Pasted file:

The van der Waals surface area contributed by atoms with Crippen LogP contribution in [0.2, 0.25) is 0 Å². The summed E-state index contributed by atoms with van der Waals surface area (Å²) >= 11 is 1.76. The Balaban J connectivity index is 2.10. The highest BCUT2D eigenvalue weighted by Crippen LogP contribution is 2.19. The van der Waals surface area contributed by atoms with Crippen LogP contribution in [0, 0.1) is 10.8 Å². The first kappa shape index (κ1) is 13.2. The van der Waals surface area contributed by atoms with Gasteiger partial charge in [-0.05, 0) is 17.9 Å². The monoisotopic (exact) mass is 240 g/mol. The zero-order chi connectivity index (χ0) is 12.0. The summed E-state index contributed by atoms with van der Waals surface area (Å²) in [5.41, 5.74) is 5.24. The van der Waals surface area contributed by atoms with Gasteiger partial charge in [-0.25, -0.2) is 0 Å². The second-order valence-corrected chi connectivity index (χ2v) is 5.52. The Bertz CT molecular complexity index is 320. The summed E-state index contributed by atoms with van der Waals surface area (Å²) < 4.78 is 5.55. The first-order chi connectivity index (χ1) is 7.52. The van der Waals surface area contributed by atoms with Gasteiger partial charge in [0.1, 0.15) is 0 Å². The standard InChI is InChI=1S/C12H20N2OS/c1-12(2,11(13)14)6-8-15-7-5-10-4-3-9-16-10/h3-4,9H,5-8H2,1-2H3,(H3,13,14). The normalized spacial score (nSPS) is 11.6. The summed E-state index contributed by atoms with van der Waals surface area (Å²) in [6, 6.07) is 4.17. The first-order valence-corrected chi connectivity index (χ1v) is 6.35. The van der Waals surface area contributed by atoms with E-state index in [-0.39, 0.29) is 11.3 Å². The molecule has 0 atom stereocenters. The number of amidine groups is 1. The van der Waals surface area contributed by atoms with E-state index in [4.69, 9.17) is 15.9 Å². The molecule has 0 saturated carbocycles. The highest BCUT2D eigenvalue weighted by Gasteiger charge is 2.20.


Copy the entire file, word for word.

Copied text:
The van der Waals surface area contributed by atoms with Crippen LogP contribution in [0.2, 0.25) is 0 Å². The summed E-state index contributed by atoms with van der Waals surface area (Å²) >= 11 is 1.76. The Balaban J connectivity index is 2.10. The highest BCUT2D eigenvalue weighted by Crippen LogP contribution is 2.19. The van der Waals surface area contributed by atoms with Crippen LogP contribution in [0, 0.1) is 10.8 Å². The first kappa shape index (κ1) is 13.2. The van der Waals surface area contributed by atoms with Gasteiger partial charge in [-0.05, 0) is 17.9 Å². The monoisotopic (exact) mass is 240 g/mol. The zero-order chi connectivity index (χ0) is 12.0. The summed E-state index contributed by atoms with van der Waals surface area (Å²) in [5.41, 5.74) is 5.24. The van der Waals surface area contributed by atoms with Gasteiger partial charge in [-0.25, -0.2) is 0 Å². The second-order valence-corrected chi connectivity index (χ2v) is 5.52. The Bertz CT molecular complexity index is 320. The summed E-state index contributed by atoms with van der Waals surface area (Å²) < 4.78 is 5.55. The first-order chi connectivity index (χ1) is 7.52. The van der Waals surface area contributed by atoms with Gasteiger partial charge in [0.1, 0.15) is 0 Å². The standard InChI is InChI=1S/C12H20N2OS/c1-12(2,11(13)14)6-8-15-7-5-10-4-3-9-16-10/h3-4,9H,5-8H2,1-2H3,(H3,13,14). The normalized spacial score (nSPS) is 11.6. The summed E-state index contributed by atoms with van der Waals surface area (Å²) in [6, 6.07) is 4.17. The first-order valence-corrected chi connectivity index (χ1v) is 6.35. The van der Waals surface area contributed by atoms with E-state index in [-0.39, 0.29) is 11.3 Å². The molecule has 0 atom stereocenters. The number of amidine groups is 1. The van der Waals surface area contributed by atoms with E-state index in [4.69, 9.17) is 15.9 Å². The molecule has 0 saturated carbocycles. The highest BCUT2D eigenvalue weighted by Gasteiger charge is 2.20.